Findings are variable but tend to correlate with increasing serum potassium levels following the order below:
Peaked T waves, tented with a narrow base (may be > 10 mm high in precordial leads and/or > 6 mm in limb leads)
QRS complex widening
PR interval prolongation
Decreased P-wave amplitude
As potassium levels approach and exceed 8.0 mEq/L:
Indiscernible P waves
New bundle branch blocks or fascicular blocks
Sine wave appearance of QRS-T complex
VT, fibrillation, or asystole
Hyperkalemia is often missed on the initial ECG as it can produce nonspecific changes.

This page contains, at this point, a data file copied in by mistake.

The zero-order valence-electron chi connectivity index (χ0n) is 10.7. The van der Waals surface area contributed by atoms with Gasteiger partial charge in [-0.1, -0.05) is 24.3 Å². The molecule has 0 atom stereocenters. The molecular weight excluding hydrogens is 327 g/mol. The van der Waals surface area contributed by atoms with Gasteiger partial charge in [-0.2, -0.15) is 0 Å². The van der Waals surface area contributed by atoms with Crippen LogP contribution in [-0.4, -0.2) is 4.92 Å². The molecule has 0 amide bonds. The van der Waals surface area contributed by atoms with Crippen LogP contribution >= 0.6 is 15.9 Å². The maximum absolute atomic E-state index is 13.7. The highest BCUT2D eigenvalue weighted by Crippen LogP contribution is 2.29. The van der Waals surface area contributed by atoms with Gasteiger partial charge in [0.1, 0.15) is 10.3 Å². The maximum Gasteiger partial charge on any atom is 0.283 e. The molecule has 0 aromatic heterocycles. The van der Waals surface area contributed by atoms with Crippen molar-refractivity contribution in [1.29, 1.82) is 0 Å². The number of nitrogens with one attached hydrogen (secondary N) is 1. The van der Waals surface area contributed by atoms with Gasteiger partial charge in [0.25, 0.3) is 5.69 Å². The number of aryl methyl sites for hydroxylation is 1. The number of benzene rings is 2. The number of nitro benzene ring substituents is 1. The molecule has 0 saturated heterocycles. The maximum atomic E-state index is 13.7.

Acute treatment for hyperkalemia includes insulin and glucose, sodium bicarbonate, and β-agonists in an attempt to drive potassium into the cell. Intravenous calcium may be used to stabilize the myocardium but has no effect on serum potassium levels. These are temporizing measures that must be followed by definitive treatment of the underlying problem, which may include the need for dialysis.
Hyperkalemia (potassium of 7.1). (ECG contributor: R. Jason Thurman, MD.)
Peaked T waves (arrow), widened QRS (double arrow), and subtle flattening of the P waves are seen in this patient with a serum potassium of 7.1.
Severe Hyperkalemia—Sine Wave. (ECG contributors: Sam Parnell, MD, and Tracy Fennessy, MD.)
Wide blunted QRS with sine wave appearance. No P waves are visible. Serum potassium was > 8 in this patient.